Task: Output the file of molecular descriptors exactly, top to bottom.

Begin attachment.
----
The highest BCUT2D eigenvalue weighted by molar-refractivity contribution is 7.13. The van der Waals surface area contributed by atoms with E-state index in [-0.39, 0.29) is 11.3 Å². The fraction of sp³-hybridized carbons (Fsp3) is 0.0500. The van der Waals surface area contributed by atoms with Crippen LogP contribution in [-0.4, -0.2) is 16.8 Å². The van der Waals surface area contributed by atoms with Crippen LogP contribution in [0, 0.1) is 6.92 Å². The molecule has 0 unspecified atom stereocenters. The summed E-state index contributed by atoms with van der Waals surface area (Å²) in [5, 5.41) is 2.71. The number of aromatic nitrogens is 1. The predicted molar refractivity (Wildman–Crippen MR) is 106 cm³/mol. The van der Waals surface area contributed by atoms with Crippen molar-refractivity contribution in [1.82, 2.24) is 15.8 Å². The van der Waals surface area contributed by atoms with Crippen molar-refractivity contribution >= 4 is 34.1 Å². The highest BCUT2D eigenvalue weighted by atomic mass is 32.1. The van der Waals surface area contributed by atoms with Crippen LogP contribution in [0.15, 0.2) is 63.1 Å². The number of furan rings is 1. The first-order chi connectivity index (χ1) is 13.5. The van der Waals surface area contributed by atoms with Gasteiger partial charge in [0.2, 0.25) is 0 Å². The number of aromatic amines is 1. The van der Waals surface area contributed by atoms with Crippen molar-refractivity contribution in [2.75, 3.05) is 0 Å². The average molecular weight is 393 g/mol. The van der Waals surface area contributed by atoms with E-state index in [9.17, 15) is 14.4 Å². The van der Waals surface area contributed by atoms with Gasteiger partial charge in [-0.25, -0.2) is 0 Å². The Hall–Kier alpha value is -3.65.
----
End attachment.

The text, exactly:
The highest BCUT2D eigenvalue weighted by molar-refractivity contribution is 7.13. The van der Waals surface area contributed by atoms with E-state index in [-0.39, 0.29) is 11.3 Å². The fraction of sp³-hybridized carbons (Fsp3) is 0.0500. The van der Waals surface area contributed by atoms with Crippen LogP contribution in [-0.4, -0.2) is 16.8 Å². The van der Waals surface area contributed by atoms with Crippen LogP contribution in [0, 0.1) is 6.92 Å². The molecule has 0 unspecified atom stereocenters. The summed E-state index contributed by atoms with van der Waals surface area (Å²) in [5, 5.41) is 2.71. The number of aromatic nitrogens is 1. The predicted molar refractivity (Wildman–Crippen MR) is 106 cm³/mol. The van der Waals surface area contributed by atoms with Crippen molar-refractivity contribution in [1.82, 2.24) is 15.8 Å². The van der Waals surface area contributed by atoms with Crippen molar-refractivity contribution >= 4 is 34.1 Å². The highest BCUT2D eigenvalue weighted by atomic mass is 32.1. The van der Waals surface area contributed by atoms with Crippen LogP contribution in [0.15, 0.2) is 63.1 Å². The number of furan rings is 1. The first-order chi connectivity index (χ1) is 13.5. The van der Waals surface area contributed by atoms with Gasteiger partial charge in [0.2, 0.25) is 0 Å². The number of aromatic amines is 1. The van der Waals surface area contributed by atoms with Crippen molar-refractivity contribution in [2.75, 3.05) is 0 Å². The average molecular weight is 393 g/mol. The van der Waals surface area contributed by atoms with E-state index in [9.17, 15) is 14.4 Å². The van der Waals surface area contributed by atoms with Gasteiger partial charge in [-0.25, -0.2) is 0 Å². The Hall–Kier alpha value is -3.65.